But, note, pork does not serve the “general” welfare, nor do corporate subsidies, nor entitlement programs, even for the neediest members of our society — particularly for the neediest members of our society, since they’re as far from general as it gets.

                    3. If Congress decided that the general welfare required that MNG go to prison, just because, that would run afoul of the ban on writs of attainder.

                      But that action would still be excluded even if all of Article I Section 8 were cut out of the Constitution. So not only have the other 17 power grants been rendered superfluous, but the general welfare clause itself is superfluous.

                      So I guess a better formulation of my question would be: is there any Congressional action that is excluded by the general welfare clause but not by any other text in the Constitution? If not, the general welfare clause itself is superfluous.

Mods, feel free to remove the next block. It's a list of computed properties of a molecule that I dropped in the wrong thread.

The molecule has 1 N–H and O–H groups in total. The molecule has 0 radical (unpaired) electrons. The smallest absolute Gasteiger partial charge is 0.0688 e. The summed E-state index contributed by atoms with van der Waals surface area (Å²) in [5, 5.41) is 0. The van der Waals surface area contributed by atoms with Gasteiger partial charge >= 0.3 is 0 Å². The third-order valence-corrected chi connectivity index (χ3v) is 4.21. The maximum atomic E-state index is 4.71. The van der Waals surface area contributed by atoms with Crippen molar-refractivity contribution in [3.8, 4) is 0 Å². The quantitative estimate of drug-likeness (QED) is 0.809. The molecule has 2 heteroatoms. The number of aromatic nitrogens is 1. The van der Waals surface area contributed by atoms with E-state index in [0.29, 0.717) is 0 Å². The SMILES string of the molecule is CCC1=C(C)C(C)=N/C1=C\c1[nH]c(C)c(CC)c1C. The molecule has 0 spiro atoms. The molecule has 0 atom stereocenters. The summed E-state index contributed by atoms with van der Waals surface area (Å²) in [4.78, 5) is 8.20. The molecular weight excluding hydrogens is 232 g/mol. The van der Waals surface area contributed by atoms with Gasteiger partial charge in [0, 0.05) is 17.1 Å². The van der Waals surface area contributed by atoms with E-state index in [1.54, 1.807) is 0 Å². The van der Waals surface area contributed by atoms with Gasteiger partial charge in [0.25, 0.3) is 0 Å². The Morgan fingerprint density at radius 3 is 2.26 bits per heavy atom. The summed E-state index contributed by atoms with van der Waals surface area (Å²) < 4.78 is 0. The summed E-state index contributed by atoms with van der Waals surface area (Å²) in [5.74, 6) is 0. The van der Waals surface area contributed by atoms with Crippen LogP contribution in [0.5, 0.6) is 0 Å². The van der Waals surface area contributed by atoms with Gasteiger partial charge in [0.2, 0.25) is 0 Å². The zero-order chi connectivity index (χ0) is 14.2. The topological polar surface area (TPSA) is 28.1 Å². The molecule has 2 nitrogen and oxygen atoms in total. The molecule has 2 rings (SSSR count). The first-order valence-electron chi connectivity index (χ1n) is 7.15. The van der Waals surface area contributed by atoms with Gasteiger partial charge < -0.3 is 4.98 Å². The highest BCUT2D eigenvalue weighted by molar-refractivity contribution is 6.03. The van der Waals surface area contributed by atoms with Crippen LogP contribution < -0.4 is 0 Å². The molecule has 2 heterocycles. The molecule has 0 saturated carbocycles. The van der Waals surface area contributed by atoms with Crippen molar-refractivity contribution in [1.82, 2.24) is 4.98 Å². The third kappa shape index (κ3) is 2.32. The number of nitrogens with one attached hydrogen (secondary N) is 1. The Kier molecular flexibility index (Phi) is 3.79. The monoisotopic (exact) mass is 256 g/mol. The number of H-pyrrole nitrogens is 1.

2. More succinctly, your interpretation renders the entire clause ungrammatical. The correct grammar, if that is what they meant, would require and “and” before “to pay the Debts…”

              1. …require an “and”…

        2. I disagree. This case appears to be about the government funding one side in an election. Ostensibly this would be to “even things up” if they couldn’t raise enough money.

          But who is to decide which candidate gets support? Why doesn’t the libertarian candidate get the same 100 million dollars? What about the green party candidate? How about the People’s Front of Judea?